Writing

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On Writing

When I teach English or writing, one of the first things that I ask my students is, “Who likes to write?”

Sometimes, okay all the time, one or two hands go up. This indicates the people who are eager to please, and not necessarily the people who like to write or are eager to write.

At this point, I’ve established that my hand is the one in the air and that I’m there to help people become better writers and communicators. I don’t care that they like or dislike writing. In a class dedicated to reading and writing, my goal is to get people writing.

What’s important in all this is that I actually do like to write. Quite a lot, in fact. However, liking to write is different from being good at writing or being successful with writing (as in make a career at it). It’s one of the things I do all the time. I make my own journals in part to save money and in part because I need things to take notes in and write in and work in.

You might even say that, for me, writing is a massive part of my life. I’ve dedicated a good portion of it, my income, and my time to the act and process. I’d like to think I’m pretty good at writing, though that may actually be a subjective thing, though the objective granting of a Masters of Fine Arts in Creative Writing may suggest otherwise.

In addition to writing, I’m pretty passionate about teaching writing, though I doubt I’ll ever follow through on some of my larger projects in that regard. Meaning, I won’t write the book I think needs to be written because the market for writing books is seriously saturated and I don’t want my work lost.

Writing, however, requires Reading, or you have to read and take things in so you can then produce something new and unique (to you). Which, by the way, is not something truly new or unique. Which leads me to, the more you read, the better you will write so long as you write something everyday. Notice I didn’t say you have to write something specific (like that novel or screenplay or poem you’re working on), and that you write something.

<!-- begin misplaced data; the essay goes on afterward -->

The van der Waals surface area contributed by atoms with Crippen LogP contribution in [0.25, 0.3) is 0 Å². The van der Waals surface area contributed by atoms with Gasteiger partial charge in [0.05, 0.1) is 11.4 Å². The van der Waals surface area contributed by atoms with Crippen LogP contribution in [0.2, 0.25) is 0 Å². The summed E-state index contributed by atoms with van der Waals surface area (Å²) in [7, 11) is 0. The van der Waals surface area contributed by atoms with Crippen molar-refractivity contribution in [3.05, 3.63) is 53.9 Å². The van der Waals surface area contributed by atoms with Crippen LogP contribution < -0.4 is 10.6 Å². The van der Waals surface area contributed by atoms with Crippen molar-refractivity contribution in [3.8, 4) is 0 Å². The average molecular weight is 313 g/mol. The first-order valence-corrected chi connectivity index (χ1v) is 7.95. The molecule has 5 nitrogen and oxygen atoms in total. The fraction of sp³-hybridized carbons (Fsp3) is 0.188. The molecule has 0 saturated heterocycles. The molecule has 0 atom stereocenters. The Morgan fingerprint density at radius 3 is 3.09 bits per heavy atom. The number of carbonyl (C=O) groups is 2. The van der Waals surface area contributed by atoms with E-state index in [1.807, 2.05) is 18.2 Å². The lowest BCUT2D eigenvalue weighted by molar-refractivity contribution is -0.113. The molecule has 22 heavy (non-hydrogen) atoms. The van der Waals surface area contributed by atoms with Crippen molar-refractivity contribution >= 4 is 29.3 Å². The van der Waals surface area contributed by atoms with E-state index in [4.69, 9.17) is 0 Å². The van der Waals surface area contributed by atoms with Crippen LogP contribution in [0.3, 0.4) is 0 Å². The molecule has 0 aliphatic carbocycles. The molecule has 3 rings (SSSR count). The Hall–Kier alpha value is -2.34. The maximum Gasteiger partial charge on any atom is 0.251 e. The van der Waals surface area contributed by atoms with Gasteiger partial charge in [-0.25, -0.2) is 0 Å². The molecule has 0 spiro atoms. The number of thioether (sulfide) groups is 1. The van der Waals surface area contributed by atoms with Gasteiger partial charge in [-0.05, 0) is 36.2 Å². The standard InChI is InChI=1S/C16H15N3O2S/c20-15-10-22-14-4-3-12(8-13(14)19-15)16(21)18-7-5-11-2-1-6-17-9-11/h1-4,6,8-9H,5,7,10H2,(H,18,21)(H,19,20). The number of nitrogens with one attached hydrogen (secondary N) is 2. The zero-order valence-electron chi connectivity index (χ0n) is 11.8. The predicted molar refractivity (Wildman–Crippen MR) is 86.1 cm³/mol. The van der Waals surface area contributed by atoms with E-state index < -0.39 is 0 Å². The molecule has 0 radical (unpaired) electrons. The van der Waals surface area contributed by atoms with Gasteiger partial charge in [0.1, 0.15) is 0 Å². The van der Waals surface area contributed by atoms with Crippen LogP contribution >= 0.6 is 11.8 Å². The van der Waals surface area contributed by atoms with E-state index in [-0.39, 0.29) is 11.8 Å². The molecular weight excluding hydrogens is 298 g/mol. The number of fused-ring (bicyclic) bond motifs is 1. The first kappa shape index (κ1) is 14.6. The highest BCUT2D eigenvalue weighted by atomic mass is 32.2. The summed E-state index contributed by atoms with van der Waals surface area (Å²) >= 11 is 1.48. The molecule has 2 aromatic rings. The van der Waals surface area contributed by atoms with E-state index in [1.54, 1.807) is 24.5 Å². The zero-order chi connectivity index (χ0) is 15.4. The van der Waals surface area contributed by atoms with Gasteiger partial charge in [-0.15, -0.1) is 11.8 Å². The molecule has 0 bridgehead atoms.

Finally, in order to improve there will always be a need to go back to the basics and review, re-learn, and attempt to find new ways to interpret what makes effective writing what it is. For me, this has included a history of the English language, dips into Latin (language) and Greek (language) and constantly going back to textbooks and material on writing and grammar.

My goal isn’t to be the most successful author or writer or teacher. Instead, it’s to be the best writer I can be with no expectation for anything more. If I can help others in the process, all the better. However, at the end of my day, so long as I’ve done what I can, I will always sleep well and be happy with where I’m at. Because, regardless of anything else, I *want to be happy with where I am and what I’m doing.

Also see, Plot & Story and Writers Bits

The Two Needs

In order to write well and often, you need something to write with and something to write on. For some people, this may be a computer (keyboard, some kind of text editor or word processor), a typewriter, or a pen or pencil and a notebook or paper of some kind.

Also see, The Bindery and AVT Notebooks